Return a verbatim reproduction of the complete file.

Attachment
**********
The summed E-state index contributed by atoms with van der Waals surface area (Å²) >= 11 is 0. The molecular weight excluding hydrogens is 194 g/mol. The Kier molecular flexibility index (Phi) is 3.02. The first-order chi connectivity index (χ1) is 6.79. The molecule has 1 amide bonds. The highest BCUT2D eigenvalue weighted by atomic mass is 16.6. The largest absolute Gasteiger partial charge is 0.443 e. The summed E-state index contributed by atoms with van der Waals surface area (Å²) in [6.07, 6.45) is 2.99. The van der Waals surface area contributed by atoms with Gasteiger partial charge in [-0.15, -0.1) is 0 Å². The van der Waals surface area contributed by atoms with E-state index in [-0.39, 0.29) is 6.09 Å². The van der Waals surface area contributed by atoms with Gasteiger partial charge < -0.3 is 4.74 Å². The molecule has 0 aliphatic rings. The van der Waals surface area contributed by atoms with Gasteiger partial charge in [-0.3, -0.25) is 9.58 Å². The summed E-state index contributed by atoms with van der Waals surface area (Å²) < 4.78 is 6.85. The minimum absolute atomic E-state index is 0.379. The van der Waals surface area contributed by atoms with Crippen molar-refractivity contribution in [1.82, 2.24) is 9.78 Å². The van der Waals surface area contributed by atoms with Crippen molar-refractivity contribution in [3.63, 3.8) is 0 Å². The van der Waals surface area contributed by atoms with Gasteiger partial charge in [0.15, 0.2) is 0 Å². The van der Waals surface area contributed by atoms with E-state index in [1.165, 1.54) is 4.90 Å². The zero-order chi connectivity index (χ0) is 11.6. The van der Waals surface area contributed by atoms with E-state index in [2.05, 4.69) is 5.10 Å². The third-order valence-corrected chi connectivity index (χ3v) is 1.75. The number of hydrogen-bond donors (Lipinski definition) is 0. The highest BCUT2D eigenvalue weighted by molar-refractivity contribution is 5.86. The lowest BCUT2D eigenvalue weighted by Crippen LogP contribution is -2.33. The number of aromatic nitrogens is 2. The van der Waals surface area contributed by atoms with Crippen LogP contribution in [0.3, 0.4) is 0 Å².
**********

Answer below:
The summed E-state index contributed by atoms with van der Waals surface area (Å²) >= 11 is 0. The molecular weight excluding hydrogens is 194 g/mol. The Kier molecular flexibility index (Phi) is 3.02. The first-order chi connectivity index (χ1) is 6.79. The molecule has 1 amide bonds. The highest BCUT2D eigenvalue weighted by atomic mass is 16.6. The largest absolute Gasteiger partial charge is 0.443 e. The summed E-state index contributed by atoms with van der Waals surface area (Å²) in [6.07, 6.45) is 2.99. The van der Waals surface area contributed by atoms with Gasteiger partial charge in [-0.15, -0.1) is 0 Å². The van der Waals surface area contributed by atoms with E-state index in [-0.39, 0.29) is 6.09 Å². The van der Waals surface area contributed by atoms with Gasteiger partial charge < -0.3 is 4.74 Å². The molecule has 0 aliphatic rings. The van der Waals surface area contributed by atoms with Gasteiger partial charge in [-0.3, -0.25) is 9.58 Å². The summed E-state index contributed by atoms with van der Waals surface area (Å²) < 4.78 is 6.85. The minimum absolute atomic E-state index is 0.379. The van der Waals surface area contributed by atoms with Crippen molar-refractivity contribution in [1.82, 2.24) is 9.78 Å². The van der Waals surface area contributed by atoms with Crippen molar-refractivity contribution in [3.63, 3.8) is 0 Å². The van der Waals surface area contributed by atoms with Gasteiger partial charge in [0.15, 0.2) is 0 Å². The van der Waals surface area contributed by atoms with E-state index in [1.165, 1.54) is 4.90 Å². The zero-order chi connectivity index (χ0) is 11.6. The van der Waals surface area contributed by atoms with E-state index in [2.05, 4.69) is 5.10 Å². The third-order valence-corrected chi connectivity index (χ3v) is 1.75. The number of hydrogen-bond donors (Lipinski definition) is 0. The highest BCUT2D eigenvalue weighted by molar-refractivity contribution is 5.86. The lowest BCUT2D eigenvalue weighted by Crippen LogP contribution is -2.33. The number of aromatic nitrogens is 2. The van der Waals surface area contributed by atoms with Crippen LogP contribution in [0.3, 0.4) is 0 Å².